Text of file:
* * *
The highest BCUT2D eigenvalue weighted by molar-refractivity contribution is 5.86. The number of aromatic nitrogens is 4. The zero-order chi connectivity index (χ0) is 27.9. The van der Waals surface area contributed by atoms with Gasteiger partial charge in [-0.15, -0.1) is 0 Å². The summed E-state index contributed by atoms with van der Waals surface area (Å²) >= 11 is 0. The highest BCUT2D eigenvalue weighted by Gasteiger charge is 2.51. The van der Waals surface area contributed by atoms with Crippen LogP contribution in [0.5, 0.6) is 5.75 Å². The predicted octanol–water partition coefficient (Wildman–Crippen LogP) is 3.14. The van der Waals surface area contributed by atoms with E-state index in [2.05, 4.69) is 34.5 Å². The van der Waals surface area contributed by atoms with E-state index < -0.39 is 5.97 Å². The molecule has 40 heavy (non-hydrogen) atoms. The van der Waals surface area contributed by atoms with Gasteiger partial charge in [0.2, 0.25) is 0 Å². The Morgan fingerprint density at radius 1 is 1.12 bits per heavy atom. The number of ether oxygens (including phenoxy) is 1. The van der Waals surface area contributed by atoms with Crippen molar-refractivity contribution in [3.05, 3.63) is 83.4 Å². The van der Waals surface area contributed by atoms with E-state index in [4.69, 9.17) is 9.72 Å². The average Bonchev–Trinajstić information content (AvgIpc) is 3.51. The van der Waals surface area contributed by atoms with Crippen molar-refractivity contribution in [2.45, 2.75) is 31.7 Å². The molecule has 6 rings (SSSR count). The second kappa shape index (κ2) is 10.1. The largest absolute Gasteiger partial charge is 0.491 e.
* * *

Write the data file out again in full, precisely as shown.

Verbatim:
The highest BCUT2D eigenvalue weighted by molar-refractivity contribution is 5.86. The number of aromatic nitrogens is 4. The zero-order chi connectivity index (χ0) is 27.9. The van der Waals surface area contributed by atoms with Gasteiger partial charge in [-0.15, -0.1) is 0 Å². The summed E-state index contributed by atoms with van der Waals surface area (Å²) >= 11 is 0. The highest BCUT2D eigenvalue weighted by Gasteiger charge is 2.51. The van der Waals surface area contributed by atoms with Crippen LogP contribution in [0.5, 0.6) is 5.75 Å². The predicted octanol–water partition coefficient (Wildman–Crippen LogP) is 3.14. The van der Waals surface area contributed by atoms with E-state index in [2.05, 4.69) is 34.5 Å². The van der Waals surface area contributed by atoms with E-state index < -0.39 is 5.97 Å². The molecule has 40 heavy (non-hydrogen) atoms. The van der Waals surface area contributed by atoms with Gasteiger partial charge in [0.2, 0.25) is 0 Å². The Morgan fingerprint density at radius 1 is 1.12 bits per heavy atom. The number of ether oxygens (including phenoxy) is 1. The van der Waals surface area contributed by atoms with Crippen molar-refractivity contribution in [3.05, 3.63) is 83.4 Å². The van der Waals surface area contributed by atoms with E-state index in [4.69, 9.17) is 9.72 Å². The average Bonchev–Trinajstić information content (AvgIpc) is 3.51. The van der Waals surface area contributed by atoms with Crippen molar-refractivity contribution in [2.45, 2.75) is 31.7 Å². The molecule has 6 rings (SSSR count). The second kappa shape index (κ2) is 10.1. The largest absolute Gasteiger partial charge is 0.491 e.